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A breath of fresh air in Lesotho

With its forests dwindling and air quality declining, something had to be done to reduce carbon emissions and the use of firewood by the people in Lesotho.
With its forests dwindling and air quality declining, something had to be done to reduce carbon emissions and the use of firewood by the people in Lesotho.
12 March 2019 •

On the African continent lies a small, independent nation-state called Lesotho, known for its beautiful, natural environment with undulating terrains of plateaus, hills and mountains.

Over the past few decades, its picturesque landscape, however, was often marred by huge plumes of billowing smoke from the innumerable fire pits that pepper the country — many of them situated near homes.

Traditionally, people living in the villages cook over an open fire with a large amount of firewood, leading to widespread pollution.

The smoke generated by these fires not only contaminates the environment and the air inside homes, but also poses a major health risk to those who inhale it, especially women and children.

According to the World Health Organization, 3.8 million people around the world die prematurely every year from illnesses attributed to household air pollution caused by the inefficient use of solid fuels and kerosene for cooking.

Most villagers prepare their meals over an open fire with a large amount of firewood.

Specifically, in Lesotho, lower respiratory infections result in a yearly mortality rate of 120 deaths per 100,000 people, with one of the main causes being household air pollution from solid fuels used for cooking and heat.

But the good news is that the situation in Lesotho has been changing.

A climate protection project called “Save80 Stoves for Lesotho”, which started in 2010, equips families and their homes with efficient cooking stoves.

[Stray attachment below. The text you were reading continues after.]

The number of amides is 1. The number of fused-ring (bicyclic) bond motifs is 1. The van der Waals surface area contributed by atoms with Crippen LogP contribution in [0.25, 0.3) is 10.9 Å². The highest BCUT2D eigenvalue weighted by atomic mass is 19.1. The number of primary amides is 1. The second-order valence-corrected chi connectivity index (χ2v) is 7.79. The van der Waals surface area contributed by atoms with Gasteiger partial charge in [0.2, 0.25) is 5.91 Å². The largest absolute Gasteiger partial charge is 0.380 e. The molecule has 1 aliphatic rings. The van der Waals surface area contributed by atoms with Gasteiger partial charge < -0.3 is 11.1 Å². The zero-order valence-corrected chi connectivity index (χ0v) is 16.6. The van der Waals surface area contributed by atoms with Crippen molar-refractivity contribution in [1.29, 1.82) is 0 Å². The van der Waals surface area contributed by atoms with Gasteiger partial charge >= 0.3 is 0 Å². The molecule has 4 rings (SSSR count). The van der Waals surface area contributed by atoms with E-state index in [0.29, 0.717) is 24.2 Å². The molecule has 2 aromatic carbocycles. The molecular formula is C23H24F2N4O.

Less wood, less smoke

The project, funded by Deutsche Post DHL Group (DPDHL), has supplied some 10,000 Save80 stoves, originally developed and manufactured by a German company, to homes throughout Lesotho. True to its name, the stove requires almost 80 percent less wood for cooking than traditional stoves do.

Each stove saves approximately two tons of carbon dioxide a year, allowing an annual offset of more than 20,000 tons of carbon dioxide in total.

“Traditionally, people in Lesotho cook by setting a pot over stones and firewood, which is pretty inefficient. It not only consumes vast amounts of wood, but also creates a lot of smoke,” said Joachim Kunz, the project lead from DPDHL. “The Save80 stoves turned this situation around.”

Added Kunz: “If you have ever stood before a campfire, the air gets very smoky causing you to cough a lot. The situation is even worse if you’re preparing a meal indoors.”

Unlike solar cooking stoves that are often dependent on a bright, sunny climate, and could take a much longer time for food to cook, the Save80 stove is also wind-proof.

Made of stainless steel, it has a special chamber to light and house the fire, and requires only a small amount of wood fed through the sides.

“It is a highly-efficient and cleaner way of cooking, compared to putting stones on the ground and lighting a fire,” said Kunz.

The stoves aim to reduce carbon dioxide emission from the fires, air pollution from the smoke, and deforestation that comes with chopping down trees for firewood.

DPDHL collaborates closely with atmosfair, a non-profit climate protection organization, and with local partner Solar Lights, to access remote villages in Lesotho that are in dire need of the stoves.

Reversing impact on climate

Over the last 25 years, Lesotho has lost about two-thirds of its forests to meet the growing demand for firewood. At this rate, the country could be completely deforested in less than 10 years.

“Save80 Stoves for Lesotho” hopes to reverse this issue. The stove comes with a set of special pots and a thermal “wonderbox” that traps heat for continued cooking. Families will also save substantial money and effort in obtaining fuel.

“Part of our GoGreen environmental protection program involves the offsetting of our carbon dioxide emissions. Through the Lesotho project, we are able to offset emissions that we generate by sending parcels from point A to point B,” said Kunz.

The project ties in neatly with the key goals of Lesotho’s Vision 2020, which are focused on incorporating sound environmental policies and land use planning into strategies for sustainable growth.

Similarly, for DPDHL, the Save80 project is also part of a broader plan put in place to reduce its carbon footprint.

The 10-year project meets the highest environmental and social standards, fulfilling the criteria of both the United Nations’ Clean Development Mechanism, and Gold Standard, the global benchmark for non-governmental emission reduction projects..

It has also received the National Energy Globe Award, one of the most prestigious environmental awards worldwide.

Kunz hopes that the “Save80 Stoves for Lesotho” project, slated for completion in 2022, can be replicated in other countries that need it.

“With the success of the Save80 stoves in Lesotho, we can definitely achieve the same elsewhere,” he said. “This year, we will begin to strategize how we can continue the project.”